Openframeworks & Pocketsphinx

I wanted to make an openFrameworks app which used Pocketsphinx to do some automatic transcribing of audio files and provide output. In this tutorial I’ll explain how I managed it.

Introduction

When I need to pull something together to test out a quick idea I reach for openFrameworks. It’s an open source toolkit designed for “creative coding”. OpenFrameworks is written in C++ and runs on Windows, Mac OS X, Linux, iOS, and Android.

Recently I also needed a library which could perform speech recognition both on audio files and directly from a microphone. I turned to CMUSphinx, which collects over 20 years of CMU’s research on speech processing. It uses state of the art speech recognition algorithms for efficient processing of audio data.

Within this repository is a library called Pocketsphinx. Pocketsphinx is CMU’s recognition library for embedded devices, but it works just as well on desktop machines too. It depends on SphinxBase which provides common functionality across all CMUSphinx projects. To get started, you need to install Pocketsphinx and Sphinxbase.

I wanted to build an openFrameworks application which used Pocketsphinx for transcribing audio files and output this to my app. I’m using OSX and XCode but the steps will be slightly similar for anyone working on Linux and Windows.

Installing Pocketsphinx

First thing we have to do is to install Sphinxbase and Pocketsphinx by following their tutorial.

Check that sphinx is installed properly by running pocketsphinx_continious.c from the command line. Our only problem here is that sphinx is a 64 bit library by default, and openFrameworks is a 32 library.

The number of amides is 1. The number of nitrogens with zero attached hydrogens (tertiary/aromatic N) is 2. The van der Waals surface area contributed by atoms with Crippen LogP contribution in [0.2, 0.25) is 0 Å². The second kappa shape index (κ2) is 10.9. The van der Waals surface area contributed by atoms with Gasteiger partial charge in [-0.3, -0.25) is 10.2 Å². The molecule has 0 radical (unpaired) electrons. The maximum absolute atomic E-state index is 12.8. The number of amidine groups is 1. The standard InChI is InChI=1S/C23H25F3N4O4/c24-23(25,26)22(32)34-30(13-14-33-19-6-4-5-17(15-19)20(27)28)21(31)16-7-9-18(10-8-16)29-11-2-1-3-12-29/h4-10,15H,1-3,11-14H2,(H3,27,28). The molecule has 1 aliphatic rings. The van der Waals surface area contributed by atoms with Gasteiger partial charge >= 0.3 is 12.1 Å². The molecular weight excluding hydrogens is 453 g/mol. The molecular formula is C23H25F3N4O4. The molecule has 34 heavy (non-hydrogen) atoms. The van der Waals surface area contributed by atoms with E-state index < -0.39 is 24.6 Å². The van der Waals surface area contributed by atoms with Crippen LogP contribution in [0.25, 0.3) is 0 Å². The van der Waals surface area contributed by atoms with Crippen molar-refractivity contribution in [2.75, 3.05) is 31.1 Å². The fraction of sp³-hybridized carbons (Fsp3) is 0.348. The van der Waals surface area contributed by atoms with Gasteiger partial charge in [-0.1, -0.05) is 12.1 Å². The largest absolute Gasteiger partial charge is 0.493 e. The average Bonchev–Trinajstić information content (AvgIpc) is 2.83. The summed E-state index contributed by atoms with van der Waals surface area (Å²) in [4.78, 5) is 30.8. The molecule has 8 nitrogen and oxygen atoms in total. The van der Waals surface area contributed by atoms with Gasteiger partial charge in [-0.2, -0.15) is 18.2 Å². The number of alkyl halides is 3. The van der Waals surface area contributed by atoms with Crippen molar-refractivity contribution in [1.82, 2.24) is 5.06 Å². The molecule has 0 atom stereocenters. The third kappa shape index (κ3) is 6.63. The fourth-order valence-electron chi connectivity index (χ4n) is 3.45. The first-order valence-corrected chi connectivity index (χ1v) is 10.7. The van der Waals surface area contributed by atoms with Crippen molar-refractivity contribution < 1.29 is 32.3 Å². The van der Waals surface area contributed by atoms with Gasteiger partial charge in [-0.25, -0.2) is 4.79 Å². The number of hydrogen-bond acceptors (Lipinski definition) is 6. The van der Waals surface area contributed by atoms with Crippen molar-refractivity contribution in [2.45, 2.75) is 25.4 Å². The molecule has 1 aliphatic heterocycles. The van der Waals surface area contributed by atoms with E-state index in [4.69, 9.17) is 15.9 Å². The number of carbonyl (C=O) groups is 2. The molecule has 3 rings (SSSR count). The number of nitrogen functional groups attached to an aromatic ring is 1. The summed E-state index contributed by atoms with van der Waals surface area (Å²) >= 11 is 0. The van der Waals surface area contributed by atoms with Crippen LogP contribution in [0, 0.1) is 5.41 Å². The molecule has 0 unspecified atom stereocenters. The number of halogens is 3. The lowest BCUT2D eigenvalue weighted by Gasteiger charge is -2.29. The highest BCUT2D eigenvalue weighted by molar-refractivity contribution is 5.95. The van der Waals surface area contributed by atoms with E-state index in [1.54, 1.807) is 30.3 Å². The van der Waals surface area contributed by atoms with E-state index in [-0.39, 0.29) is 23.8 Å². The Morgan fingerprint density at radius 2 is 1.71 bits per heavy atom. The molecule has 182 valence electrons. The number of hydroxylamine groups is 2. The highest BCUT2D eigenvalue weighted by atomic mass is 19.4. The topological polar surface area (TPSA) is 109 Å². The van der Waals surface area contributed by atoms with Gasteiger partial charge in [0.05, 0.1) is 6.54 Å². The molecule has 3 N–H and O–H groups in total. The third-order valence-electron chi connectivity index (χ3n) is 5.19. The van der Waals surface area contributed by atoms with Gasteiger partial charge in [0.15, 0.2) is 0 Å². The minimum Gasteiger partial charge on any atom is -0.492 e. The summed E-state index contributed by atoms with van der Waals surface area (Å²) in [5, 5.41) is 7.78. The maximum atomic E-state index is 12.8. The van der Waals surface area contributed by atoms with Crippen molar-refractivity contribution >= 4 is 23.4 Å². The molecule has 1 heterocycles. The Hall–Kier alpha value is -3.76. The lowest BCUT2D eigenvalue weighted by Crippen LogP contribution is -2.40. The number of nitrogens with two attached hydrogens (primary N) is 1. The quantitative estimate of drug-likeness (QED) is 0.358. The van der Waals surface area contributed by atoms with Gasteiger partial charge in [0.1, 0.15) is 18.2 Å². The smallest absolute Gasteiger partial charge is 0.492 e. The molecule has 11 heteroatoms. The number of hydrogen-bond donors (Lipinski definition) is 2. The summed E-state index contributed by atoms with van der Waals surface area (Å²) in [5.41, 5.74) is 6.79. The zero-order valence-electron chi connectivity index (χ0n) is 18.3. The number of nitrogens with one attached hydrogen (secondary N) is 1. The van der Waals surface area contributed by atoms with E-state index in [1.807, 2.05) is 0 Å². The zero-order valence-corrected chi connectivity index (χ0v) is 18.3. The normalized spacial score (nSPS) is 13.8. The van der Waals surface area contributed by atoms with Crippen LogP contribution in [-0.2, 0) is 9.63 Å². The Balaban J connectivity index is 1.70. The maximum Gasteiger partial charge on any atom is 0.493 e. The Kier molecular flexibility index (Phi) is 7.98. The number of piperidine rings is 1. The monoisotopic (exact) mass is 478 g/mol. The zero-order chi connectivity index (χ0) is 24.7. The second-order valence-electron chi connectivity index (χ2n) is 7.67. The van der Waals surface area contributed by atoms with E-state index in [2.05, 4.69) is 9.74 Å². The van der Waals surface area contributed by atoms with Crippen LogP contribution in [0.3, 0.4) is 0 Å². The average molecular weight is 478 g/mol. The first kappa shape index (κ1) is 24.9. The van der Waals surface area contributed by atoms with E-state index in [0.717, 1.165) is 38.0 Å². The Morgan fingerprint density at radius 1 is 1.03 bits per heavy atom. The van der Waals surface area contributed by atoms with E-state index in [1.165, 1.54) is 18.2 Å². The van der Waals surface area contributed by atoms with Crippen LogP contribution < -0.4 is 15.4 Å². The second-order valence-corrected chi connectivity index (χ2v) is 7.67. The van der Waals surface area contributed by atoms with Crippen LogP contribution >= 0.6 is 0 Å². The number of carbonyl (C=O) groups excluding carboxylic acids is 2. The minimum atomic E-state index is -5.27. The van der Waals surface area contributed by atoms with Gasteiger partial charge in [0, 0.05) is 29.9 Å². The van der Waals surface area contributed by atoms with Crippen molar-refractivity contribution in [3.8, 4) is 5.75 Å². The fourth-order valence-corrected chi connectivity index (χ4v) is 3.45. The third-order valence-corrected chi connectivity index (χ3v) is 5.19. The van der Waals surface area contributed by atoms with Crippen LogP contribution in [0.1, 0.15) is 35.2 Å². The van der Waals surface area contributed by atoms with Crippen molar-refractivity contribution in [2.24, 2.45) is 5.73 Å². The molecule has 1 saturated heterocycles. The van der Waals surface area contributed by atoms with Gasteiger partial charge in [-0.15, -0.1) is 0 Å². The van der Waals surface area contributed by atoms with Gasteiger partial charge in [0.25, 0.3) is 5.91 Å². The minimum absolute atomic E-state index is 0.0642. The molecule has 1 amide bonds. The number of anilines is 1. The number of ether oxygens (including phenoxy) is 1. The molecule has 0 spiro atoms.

Where you built sphinx, run the code below and it should install libraries for i386.

In your Xcode project you’ll need to include the following files, make sure to hit ‘add to target’

And then we’ll set up a few project attributes. First in ‘Header Search Paths’ add

and in ‘Library Search Paths’ add

Here’s what you should have by now:

Project Setup

Example App

Now I’ll walk you through an example which reads in a directory of files and processes each one when we press a key.

We start up with some setup, set our directory path, read them through and add them to a vector so we can access them later. It’s important to note that Pocketsphinx only works with files that are 16 bit headerless raw files samples at 16KHz. Now you can do this with a program like Audacity or we can write a bash script which makes use of SoX which does it automatically. You can read how I did that here.

Here is where we initialise the engine, the important step is the config call which sets up some parameters for the command line arguments which pocketsphinx uses. MODELDIR is defined in our header file and is specific to where you place the “en-us” language model. Mine was on my desktop so mine was #define MODELDIR “/Users/benjgorman/desktop”.

Here is how we open the engine, and open our file.

Here is where we close the engine and perform our final checks.

Here we exit the engine, free up some objects etc.

Then what we need to do is is transcribe the next file when we press the ‘n’ key.

Last thing to do is simply write the current sentence to the screen!

You can download the full example from Github, but remember you need to follow the steps at the start of this tutorial in order to install Pocketsphinx on your system.

Leave a comment and let me know if this all works out for you. I’ll be adding a similar tutorial for getting microphone intput in to work as well.

Find this full example on Github.